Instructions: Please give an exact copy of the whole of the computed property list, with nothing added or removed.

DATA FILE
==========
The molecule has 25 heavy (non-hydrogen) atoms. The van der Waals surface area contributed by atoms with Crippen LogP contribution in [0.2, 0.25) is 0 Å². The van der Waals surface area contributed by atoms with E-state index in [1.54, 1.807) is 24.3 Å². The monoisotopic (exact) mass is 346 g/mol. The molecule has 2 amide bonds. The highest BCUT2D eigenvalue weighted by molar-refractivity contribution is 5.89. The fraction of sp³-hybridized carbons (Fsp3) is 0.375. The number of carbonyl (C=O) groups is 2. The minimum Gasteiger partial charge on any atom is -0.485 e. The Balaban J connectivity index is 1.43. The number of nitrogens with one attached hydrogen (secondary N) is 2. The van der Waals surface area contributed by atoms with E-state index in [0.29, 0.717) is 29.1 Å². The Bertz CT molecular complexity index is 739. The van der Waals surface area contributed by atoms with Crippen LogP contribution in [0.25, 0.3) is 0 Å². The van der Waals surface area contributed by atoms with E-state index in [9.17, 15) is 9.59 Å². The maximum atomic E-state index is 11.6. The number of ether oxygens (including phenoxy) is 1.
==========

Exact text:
The molecule has 25 heavy (non-hydrogen) atoms. The van der Waals surface area contributed by atoms with Crippen LogP contribution in [0.2, 0.25) is 0 Å². The van der Waals surface area contributed by atoms with E-state index in [1.54, 1.807) is 24.3 Å². The monoisotopic (exact) mass is 346 g/mol. The molecule has 2 amide bonds. The highest BCUT2D eigenvalue weighted by molar-refractivity contribution is 5.89. The fraction of sp³-hybridized carbons (Fsp3) is 0.375. The number of carbonyl (C=O) groups is 2. The minimum Gasteiger partial charge on any atom is -0.485 e. The Balaban J connectivity index is 1.43. The number of nitrogens with one attached hydrogen (secondary N) is 2. The van der Waals surface area contributed by atoms with E-state index in [0.29, 0.717) is 29.1 Å². The Bertz CT molecular complexity index is 739. The van der Waals surface area contributed by atoms with Crippen LogP contribution in [0.25, 0.3) is 0 Å². The van der Waals surface area contributed by atoms with E-state index in [9.17, 15) is 9.59 Å². The maximum atomic E-state index is 11.6. The number of ether oxygens (including phenoxy) is 1.